Son of God vs. Noah: Investigating the Relationship Between the Church & Hollywood

In the coming weeks and months, there are 2 Bible-based stories hitting the big screen. One, Son of God, brought by the married duo, Mark Burnett and Roma Downey, that brought The Bible miniseries to life. The other, Noah, a story from the Old Testament starring Russell Crowe. And let’s not forget the Hollywood remaking of Left Behind, though we’ll leave that alone. Since it is based on a fictional book series, it should remain in a separate category.


Let’s back up here for a second.


In the case of the miniseries, The Bible, many people in the church fell on different sides of the debate. Some were in favor of the message and backed it 100%. Others were in favor of the message, even if it meant not being biblically accurate. The thought from this camp was, some exposure was better than none — especially if said exposure starts the conversation with nonbelievers. Others, however, deemed it detrimental to the faith to support the flagrant discrepancies found within the episodes.


The irony is, Son of God, hasn’t seemed to create nearly the same level of negativity within the church. Everyone seems to be on board. Maybe I am just not looking hard enough — I had to search “Son of God movie controversy” as opposed to simply “Noah movie” to find anything — but even in that search, negative reports about Noah popped up. My sociological background caused me to wonder:

Why would the same people, who encouraged Twitter followers and friends alike to skip the miniseries, be so quiet on the movie?



On the flip side, I have seen emails and articles from conservative groups urging Christian consumers to vote with their dollars — by NOT supporting Noah. To tell Hollywood, “No thanks!” by not investing in their inaccurate portrayal of the story of Noah, as we know it. Even Variety ran a biased story that Christians weren’t in support of the movie, which was later revealed unfounded. But there are the minority of believers out there pushing that agenda — further damaging the relationship between Hollywood and the church — the same relationship that produced the likes of Ten Commandments and Passion of the Christ not that long ago, lest we forget.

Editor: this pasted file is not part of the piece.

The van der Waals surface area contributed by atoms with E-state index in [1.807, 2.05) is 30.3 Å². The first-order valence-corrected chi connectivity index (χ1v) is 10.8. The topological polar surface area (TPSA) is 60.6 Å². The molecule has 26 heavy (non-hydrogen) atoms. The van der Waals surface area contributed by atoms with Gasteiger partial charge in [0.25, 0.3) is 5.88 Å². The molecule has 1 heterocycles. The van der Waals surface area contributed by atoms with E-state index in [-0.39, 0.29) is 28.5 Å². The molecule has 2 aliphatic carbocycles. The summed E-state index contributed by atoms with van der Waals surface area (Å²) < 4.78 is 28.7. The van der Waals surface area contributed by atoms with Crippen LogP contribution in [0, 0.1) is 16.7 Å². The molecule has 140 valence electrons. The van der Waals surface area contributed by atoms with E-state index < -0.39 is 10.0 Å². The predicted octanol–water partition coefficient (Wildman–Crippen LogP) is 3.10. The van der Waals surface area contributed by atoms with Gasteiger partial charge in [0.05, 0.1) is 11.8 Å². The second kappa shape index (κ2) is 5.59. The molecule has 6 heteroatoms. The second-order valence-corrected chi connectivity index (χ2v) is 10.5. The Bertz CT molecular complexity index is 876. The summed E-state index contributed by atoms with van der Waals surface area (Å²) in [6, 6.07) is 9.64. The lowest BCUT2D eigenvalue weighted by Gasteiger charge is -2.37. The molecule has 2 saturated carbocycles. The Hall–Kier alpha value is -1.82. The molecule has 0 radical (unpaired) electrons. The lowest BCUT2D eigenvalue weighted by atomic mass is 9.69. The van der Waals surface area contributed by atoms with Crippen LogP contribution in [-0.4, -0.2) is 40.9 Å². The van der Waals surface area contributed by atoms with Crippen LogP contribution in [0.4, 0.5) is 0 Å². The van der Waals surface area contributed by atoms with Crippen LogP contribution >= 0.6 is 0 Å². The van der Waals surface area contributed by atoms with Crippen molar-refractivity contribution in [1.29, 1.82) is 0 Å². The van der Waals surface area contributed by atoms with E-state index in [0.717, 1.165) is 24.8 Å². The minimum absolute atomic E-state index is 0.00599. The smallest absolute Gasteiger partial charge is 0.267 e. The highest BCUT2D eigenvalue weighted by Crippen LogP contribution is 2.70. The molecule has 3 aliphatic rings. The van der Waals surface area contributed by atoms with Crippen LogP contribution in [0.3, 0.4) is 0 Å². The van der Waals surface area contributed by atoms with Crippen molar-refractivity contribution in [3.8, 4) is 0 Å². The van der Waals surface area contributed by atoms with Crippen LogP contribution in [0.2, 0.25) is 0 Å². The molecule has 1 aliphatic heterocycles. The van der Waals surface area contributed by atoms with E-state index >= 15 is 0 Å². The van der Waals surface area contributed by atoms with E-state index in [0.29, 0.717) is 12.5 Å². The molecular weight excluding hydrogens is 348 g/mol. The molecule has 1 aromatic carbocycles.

That got me thinking:

Are these the same people who despised The Bible miniseries?

Is Son of God not being attacked because focus is on Noah?

…or is Son of God being unchallenged because it feels wrong, in our hearts, to debate the story of Jesus??


And the bigger question it left me with:

When Hollywood begs to tell the story of ANY part of our faith, why do we, now, so quickly run from it? Can we embrace it? Or should we continue to run from it?



We all know there is hardly ever 100% accuracy when turning a book into a movie. Lord of the Rings would probably be on film #23 if they attempted to tell each story, in its entirety, without missing a detail. The Help: some friends loved the book and hated the movie; others loved the movie but hated the book. Why? Because they weren’t the exact same story. The Vow [movie] was based so loosely on the book, you wouldn’t even recognize it being an adaptation if it was given a different title. About the ONLY fact that stayed constant was the lead female lost a few years of her memory, following a car accident. But even the severity of the accident was changed. Oddly enough, the book’s true account was much more graphic [read: dramatic]. Funny in that case, Hollywood softened the blow of the source of pain for the characters.


One thing that usually stays consistent: whichever one we were exposed to first, is usually the one we prefer. I loved the book Safe Haven so much, I refuse to watch the movie… because I know they changed big enough details it would ruin how I felt about the book.


Back to this relationship between Hollywood and the Bible. We, who have read the story from the book, are going to be prone to like the Word better. Regardless. However, the discrepancies give us a reason to announce our distaste. The inaccuracies build our soap box of disdain on which we stand. But just like Lord of the Rings, et al. had to pick the main points to narrate the story, shouldn’t we extend the same grace to these filmmakers? If Mandela had to edit and overlap some of the story, and characters, to share Nelson Mandela’s HIGHLIGHT REEL, should we expect different of movies telling the stories of Noah & Jesus? As long as they don’t blatantly disregard important characters or altar the story, right?